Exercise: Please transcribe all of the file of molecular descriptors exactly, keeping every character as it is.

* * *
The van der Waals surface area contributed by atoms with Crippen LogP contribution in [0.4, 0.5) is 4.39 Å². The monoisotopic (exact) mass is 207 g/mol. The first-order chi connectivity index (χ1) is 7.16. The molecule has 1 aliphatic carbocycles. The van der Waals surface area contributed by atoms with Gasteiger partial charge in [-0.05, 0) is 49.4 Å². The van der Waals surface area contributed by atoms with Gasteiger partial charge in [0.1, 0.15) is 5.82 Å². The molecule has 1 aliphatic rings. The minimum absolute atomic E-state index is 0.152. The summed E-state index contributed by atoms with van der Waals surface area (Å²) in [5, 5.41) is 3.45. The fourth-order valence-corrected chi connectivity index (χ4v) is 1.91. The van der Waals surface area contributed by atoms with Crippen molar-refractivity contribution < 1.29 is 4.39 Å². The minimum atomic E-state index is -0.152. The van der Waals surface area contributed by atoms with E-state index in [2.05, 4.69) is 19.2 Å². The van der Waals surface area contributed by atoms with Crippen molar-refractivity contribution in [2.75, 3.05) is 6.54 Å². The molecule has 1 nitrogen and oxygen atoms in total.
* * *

The van der Waals surface area contributed by atoms with Crippen LogP contribution in [0.4, 0.5) is 4.39 Å². The monoisotopic (exact) mass is 207 g/mol. The first-order chi connectivity index (χ1) is 7.16. The molecule has 1 aliphatic carbocycles. The van der Waals surface area contributed by atoms with Gasteiger partial charge in [-0.05, 0) is 49.4 Å². The van der Waals surface area contributed by atoms with Gasteiger partial charge in [0.1, 0.15) is 5.82 Å². The molecule has 1 aliphatic rings. The minimum absolute atomic E-state index is 0.152. The summed E-state index contributed by atoms with van der Waals surface area (Å²) in [5, 5.41) is 3.45. The fourth-order valence-corrected chi connectivity index (χ4v) is 1.91. The van der Waals surface area contributed by atoms with Crippen molar-refractivity contribution < 1.29 is 4.39 Å². The minimum atomic E-state index is -0.152. The van der Waals surface area contributed by atoms with E-state index in [2.05, 4.69) is 19.2 Å². The van der Waals surface area contributed by atoms with Crippen molar-refractivity contribution in [2.75, 3.05) is 6.54 Å². The molecule has 1 nitrogen and oxygen atoms in total.